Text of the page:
Vertebral pneumatocysts are gas-filled cavities within the spinal vertebrae. They are most common at cervical levels. In general, vertebral pneumatocysts are less common than intraosseous pneumatocysts in the pelvis, especially adjacent to the sacroiliac joint.
Although not comple...
Vertebral scalloping is a concavity to the posterior (or less commonly anterior) aspect of the vertebral body when viewed in a lateral projection. A small amount of concavity is normal, as is concavity of the anterior vertebral body (see vertebral body squaring).
Vertebral vascular foramina are normal findings seen on cross-sectional imaging and should not be mistaken for a fracture, especially in the setting of trauma.
basivertebral veins (forms Hahn's canal): foramen is seen on the posterior surface of the vertebral body in the midline...
Vertebra plana (a.k.a. pancake / silver dollar / coin-on-edge vertebra) is the term given when a vertebral body has lost almost its entire height anteriorly and posteriorly, representing a very advanced compression fracture. Plural is vertebrae planae. It can occur in a variety of settings, incl...
Mnemonics to remember the causes of vertebra plana include:
E: eosinophilic granuloma
T: trauma; tuberculosis
F: fracture (trauma)
E: eosinophilic granuloma
T: tumour (e.g. metastases, myelo...
Vertebroplasty is an imaging-guided procedure which entails percutaneous injection of surgical polymethylmethacrylate (PMMA) cement into a diseased vertebral body. Vertebroplasty provides pain relief and strengthening of the bone of vertebrae weakened by disease.
It can be used as ...
Very bizarre generalised lesions of bone tend to make you exclaim "Oh my! What is going here?" Although there are numerous potential causes, in this situation it is worth thinking of a number of entities:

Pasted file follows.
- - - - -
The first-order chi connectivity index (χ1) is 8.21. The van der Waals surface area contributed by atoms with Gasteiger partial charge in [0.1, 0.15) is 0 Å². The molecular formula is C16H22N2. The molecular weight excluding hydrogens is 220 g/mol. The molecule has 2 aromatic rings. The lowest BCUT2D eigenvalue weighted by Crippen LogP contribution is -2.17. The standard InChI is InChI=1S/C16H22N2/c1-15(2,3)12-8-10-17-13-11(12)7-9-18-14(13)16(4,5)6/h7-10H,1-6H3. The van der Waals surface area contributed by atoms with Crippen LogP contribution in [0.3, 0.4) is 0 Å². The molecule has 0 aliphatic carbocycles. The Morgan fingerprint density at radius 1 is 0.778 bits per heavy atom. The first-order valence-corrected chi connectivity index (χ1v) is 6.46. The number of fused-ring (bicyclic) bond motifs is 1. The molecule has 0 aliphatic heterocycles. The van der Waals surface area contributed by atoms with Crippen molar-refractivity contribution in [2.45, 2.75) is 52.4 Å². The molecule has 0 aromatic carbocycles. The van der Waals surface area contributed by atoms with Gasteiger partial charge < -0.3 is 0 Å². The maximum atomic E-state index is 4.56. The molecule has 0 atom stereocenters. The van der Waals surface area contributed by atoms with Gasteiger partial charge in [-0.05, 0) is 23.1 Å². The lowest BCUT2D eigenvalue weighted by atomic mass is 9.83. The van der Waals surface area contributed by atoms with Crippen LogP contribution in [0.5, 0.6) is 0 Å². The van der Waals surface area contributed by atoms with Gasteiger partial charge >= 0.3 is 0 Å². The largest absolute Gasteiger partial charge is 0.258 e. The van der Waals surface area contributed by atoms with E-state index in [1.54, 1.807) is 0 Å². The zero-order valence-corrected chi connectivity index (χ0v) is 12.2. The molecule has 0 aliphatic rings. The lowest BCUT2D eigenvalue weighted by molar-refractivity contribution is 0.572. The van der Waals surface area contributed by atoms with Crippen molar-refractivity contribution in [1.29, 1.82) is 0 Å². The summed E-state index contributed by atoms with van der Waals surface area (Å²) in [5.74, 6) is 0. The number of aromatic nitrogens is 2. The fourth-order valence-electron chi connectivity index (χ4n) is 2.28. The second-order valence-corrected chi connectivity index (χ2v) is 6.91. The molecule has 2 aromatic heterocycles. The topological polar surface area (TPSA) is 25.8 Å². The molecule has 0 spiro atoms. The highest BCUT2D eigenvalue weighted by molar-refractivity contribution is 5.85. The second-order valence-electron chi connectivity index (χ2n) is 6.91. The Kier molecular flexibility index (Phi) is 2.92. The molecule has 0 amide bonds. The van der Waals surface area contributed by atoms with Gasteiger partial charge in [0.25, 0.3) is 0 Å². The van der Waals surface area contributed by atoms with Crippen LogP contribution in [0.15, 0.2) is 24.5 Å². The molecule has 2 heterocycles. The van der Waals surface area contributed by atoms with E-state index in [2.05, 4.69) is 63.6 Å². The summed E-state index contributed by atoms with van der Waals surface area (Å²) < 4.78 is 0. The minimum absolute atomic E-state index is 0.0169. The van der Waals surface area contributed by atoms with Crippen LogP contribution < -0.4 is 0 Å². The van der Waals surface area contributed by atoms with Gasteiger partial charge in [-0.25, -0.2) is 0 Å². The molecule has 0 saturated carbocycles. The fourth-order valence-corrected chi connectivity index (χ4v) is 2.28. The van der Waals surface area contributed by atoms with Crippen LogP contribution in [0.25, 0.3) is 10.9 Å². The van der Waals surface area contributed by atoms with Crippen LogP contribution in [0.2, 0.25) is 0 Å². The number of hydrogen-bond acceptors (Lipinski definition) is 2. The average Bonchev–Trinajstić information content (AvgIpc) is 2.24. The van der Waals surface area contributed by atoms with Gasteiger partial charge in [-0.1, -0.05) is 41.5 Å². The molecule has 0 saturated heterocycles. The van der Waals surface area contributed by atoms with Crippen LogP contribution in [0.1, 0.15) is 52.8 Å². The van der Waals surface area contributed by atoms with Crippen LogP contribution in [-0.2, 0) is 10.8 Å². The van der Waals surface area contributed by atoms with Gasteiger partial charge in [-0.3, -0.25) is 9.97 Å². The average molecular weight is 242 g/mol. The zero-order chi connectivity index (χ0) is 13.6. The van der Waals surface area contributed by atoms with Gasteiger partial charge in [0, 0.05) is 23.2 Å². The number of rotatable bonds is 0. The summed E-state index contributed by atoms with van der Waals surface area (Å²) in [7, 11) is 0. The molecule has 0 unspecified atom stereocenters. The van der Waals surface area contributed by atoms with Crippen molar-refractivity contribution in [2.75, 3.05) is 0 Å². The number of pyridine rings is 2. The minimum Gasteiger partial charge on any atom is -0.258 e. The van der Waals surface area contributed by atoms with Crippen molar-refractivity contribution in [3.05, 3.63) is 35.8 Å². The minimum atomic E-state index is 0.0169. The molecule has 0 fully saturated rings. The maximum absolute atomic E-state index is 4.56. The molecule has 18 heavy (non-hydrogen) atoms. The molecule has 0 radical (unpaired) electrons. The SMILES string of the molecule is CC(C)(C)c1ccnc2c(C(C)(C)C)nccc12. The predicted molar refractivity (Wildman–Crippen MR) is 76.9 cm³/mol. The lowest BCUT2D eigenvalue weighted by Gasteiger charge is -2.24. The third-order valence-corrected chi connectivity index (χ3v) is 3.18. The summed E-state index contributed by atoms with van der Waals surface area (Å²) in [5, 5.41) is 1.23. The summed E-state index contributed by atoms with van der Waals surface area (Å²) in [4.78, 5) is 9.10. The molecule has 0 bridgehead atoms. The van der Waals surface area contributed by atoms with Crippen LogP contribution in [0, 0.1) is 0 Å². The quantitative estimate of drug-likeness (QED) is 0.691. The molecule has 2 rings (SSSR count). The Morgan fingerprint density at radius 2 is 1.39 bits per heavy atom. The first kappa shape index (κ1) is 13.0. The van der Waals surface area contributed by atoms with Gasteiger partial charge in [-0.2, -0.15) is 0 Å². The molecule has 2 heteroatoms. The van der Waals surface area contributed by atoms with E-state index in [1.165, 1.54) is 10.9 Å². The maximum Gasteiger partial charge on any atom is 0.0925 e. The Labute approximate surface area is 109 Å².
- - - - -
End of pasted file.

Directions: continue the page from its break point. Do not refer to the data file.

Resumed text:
skeletal dysplasias and metabolic diseases
Vickers ligament is a ligamentous structure connecting the lunate bone and TFCC to the distal radius and is seen in the vast majority of patients with Madelung deformity 1.
Release of this thickened ligament may help in improving symptoms associated with Madelung deformity 2.
Vitamin A (the retinoids) are a group of fat soluble vitamins required for many physiological functions, mainly vision, reproduction and epithelial maintenance. In the retina, a specific retinoid 11-cis-retinal is formed by photo-isomerisation within the rods and cones.
Vitamin C (ascorbic acid) is a water soluble vitamin that is a coenzyme for the formation of the structure protein collagen, particularly creating cross-linking of collagen fibres which greatly increases its tensile strength. It also acts as an antioxidant.
Vitamin D (calciferol) is used to describe a group of five fat-soluble secosteroid vitamins required for the homeostasis of serum calcium and phosphorus. Vitamin D exists in two main forms (vitamers) in humans: ergocalciferol (vitamin D2) and cholecalciferol (vitamin D3).
Vitamin D3 acts by re...
Volar intercalated segmental instability (VISI) is a type of instability involving the wrist. It is less often encountered than dorsal intercalated segmental instability (DISI).
It presents in most cases with nonspecific wrist pain and a "clunking" on the ulnar deviation ...